Testing Carburetor Floats

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Model T Ford Forum: Forum 2014: Testing Carburetor Floats
Top of pagePrevious messageNext messageBottom of page Link to this message  By Tom Strickling on Sunday, November 16, 2014 - 08:18 pm:

I have tested carburetor floats in hot water and looked for bubbles. Is there a better way to test for leaks?

I see people say they "pressure tested" a float. What should that mean?

How do you test them?
thanks


Top of pagePrevious messageNext messageBottom of page Link to this message  By Justin Heim on Sunday, November 16, 2014 - 08:31 pm:

Tom, I don't know if this works or not but I have heard this done for brass floats. Warm the float but don't get it hot to where the solder plug will melt. Make a bath of really cold water and then quickly submerge the warm float into it. As the float cools, the pressure inside will lower and if there is a hole it will draw water in. Other than that I have no idea how to check them.


Top of pagePrevious messageNext messageBottom of page Link to this message  By Donnie Brown North Central Arkansas on Sunday, November 16, 2014 - 09:20 pm:

The only way I know to test them is to submerge them in hot water, and look for bubbles (like you say you already do) It works very well.


Top of pagePrevious messageNext messageBottom of page Link to this message  By Ken Kopsky, Lytle TX on Sunday, November 16, 2014 - 09:31 pm:

You could put it in a vacuum chamber. If it explodes/swells, it WAS good. :-)

I only know of the hot water test for brass floats. There's no fitting on them to pressure test so that's out.


Top of pagePrevious messageNext messageBottom of page Link to this message  By Dave Hjortnaes, Men Falls, WI on Sunday, November 16, 2014 - 09:48 pm:

Justin

If you warm the float up and put it in a cold water bath, then water will be drawn into the float. How will you get that out?

Better to put them in hot water and look for bubbles.


Top of pagePrevious messageNext messageBottom of page Link to this message  By Justin Heim on Sunday, November 16, 2014 - 10:15 pm:

Dave, yes you're right. At least you'll know that it has a leak :-)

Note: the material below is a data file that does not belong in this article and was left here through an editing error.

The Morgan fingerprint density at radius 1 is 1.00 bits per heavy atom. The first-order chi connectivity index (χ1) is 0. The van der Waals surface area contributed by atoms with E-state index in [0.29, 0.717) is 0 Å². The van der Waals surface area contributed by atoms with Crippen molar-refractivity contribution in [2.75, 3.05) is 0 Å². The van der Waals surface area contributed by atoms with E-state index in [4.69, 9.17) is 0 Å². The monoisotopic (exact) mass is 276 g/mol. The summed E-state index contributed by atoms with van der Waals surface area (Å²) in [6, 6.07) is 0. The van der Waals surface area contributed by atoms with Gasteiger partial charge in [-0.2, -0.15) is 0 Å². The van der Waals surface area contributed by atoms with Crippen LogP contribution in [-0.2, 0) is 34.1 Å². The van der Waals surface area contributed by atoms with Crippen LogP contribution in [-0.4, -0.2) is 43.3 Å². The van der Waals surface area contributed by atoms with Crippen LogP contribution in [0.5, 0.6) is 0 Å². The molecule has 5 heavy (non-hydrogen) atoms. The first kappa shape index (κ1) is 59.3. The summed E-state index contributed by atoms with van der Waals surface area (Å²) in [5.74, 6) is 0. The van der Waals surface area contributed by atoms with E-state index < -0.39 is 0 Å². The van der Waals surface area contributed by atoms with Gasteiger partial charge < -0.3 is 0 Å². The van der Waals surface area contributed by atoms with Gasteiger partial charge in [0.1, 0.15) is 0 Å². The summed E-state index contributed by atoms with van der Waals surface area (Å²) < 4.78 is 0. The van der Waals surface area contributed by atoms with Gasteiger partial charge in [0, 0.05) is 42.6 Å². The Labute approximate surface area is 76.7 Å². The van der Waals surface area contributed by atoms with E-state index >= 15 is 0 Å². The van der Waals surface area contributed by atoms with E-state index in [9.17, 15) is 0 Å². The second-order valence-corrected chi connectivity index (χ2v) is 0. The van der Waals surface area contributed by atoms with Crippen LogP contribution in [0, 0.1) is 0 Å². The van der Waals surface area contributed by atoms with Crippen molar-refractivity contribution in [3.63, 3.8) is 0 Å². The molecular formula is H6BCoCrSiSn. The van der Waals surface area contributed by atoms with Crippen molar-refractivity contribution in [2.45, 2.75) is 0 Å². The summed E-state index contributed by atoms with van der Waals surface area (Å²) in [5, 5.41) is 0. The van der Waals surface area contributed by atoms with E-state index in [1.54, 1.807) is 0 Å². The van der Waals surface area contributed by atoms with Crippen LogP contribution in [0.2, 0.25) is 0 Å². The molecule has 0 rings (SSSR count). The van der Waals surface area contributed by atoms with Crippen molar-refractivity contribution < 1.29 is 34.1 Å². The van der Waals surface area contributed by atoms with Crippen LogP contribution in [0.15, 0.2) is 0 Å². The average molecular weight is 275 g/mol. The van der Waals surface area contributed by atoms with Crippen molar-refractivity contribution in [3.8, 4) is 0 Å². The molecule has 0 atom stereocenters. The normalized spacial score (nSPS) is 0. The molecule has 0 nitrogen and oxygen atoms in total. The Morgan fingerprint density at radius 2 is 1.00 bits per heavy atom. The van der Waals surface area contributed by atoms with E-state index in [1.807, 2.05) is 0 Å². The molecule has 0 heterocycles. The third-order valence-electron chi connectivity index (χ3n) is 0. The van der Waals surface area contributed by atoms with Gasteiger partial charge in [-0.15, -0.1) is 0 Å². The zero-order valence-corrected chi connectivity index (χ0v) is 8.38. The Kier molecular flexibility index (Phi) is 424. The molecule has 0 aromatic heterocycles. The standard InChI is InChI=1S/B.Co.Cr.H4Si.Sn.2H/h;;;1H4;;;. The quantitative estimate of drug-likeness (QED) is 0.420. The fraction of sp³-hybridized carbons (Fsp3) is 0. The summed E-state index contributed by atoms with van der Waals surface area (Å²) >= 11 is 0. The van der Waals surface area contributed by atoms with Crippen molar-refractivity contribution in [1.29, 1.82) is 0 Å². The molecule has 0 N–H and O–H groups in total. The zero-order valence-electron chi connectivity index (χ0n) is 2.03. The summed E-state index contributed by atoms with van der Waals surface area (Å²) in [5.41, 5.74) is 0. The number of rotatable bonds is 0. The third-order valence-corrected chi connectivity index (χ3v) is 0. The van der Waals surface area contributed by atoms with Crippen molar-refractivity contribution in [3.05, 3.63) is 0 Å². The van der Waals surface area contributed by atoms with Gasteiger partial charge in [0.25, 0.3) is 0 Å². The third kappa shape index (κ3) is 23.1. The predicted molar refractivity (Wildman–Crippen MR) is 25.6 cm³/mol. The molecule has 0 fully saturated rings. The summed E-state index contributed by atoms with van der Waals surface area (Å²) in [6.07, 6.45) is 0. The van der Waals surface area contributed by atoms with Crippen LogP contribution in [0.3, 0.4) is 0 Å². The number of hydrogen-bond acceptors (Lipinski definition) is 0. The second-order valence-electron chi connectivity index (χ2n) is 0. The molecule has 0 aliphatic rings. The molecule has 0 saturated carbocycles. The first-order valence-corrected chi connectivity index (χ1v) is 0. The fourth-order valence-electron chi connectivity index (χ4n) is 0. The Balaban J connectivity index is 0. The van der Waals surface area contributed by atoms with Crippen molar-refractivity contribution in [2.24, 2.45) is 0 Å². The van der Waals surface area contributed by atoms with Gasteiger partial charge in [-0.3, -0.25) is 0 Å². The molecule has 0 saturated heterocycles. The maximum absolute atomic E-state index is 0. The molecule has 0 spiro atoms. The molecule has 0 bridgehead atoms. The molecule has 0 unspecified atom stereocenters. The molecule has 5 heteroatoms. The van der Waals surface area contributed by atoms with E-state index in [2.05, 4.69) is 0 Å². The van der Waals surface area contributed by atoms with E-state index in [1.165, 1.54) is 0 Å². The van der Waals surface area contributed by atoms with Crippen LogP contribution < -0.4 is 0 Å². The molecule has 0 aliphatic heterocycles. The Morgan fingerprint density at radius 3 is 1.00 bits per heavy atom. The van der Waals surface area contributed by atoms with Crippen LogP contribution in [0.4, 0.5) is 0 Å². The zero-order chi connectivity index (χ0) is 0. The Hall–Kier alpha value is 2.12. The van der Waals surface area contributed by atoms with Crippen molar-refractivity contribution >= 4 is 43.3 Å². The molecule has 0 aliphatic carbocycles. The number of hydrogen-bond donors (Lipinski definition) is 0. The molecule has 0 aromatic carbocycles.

Top of pagePrevious messageNext messageBottom of page Link to this message  By Ted Dumas on Monday, November 17, 2014 - 12:03 am:

To get the water out, you drill a small hole and drain it, then you can solder up the hole and retest in hot water.

On my M Farmall the carb had filled with water and frozen, collapsing the float. I unsoldered the two halves, reshaped them, then resoldered the halves and used it.

Brass floats can usually be repaired.


Top of pagePrevious messageNext messageBottom of page Link to this message  By Charlie B actually in Toms River N.J. on Monday, November 17, 2014 - 12:06 am:

Submerge it in a solvent like lacquer thinner.


Top of pagePrevious messageNext messageBottom of page Link to this message  By Mike Zahorik on Monday, November 17, 2014 - 10:43 am:

Tom, does your float feel like there is fuel inside it? I'm assuming that you have a brass float. If there is fuel in it, you may feel it slush around inside. Hold the float with a gloved hand and gently heat the float with a hair dryer or heat gun. Watch for steam. If you can do it on a cold day the steam will be easier to see. Then if you find a leak continue to gently heat the float until the steam is gone. Making sure you know where the hole is apply a little flux to that spot and then, heat with the heat gun the spot where the hole is and dab a little solder over the spot until it just flows. Be careful not to get the float to hot or you'll have more trouble. Once you fix the hole and the float cools, put the float in the water and watch for bubbles.


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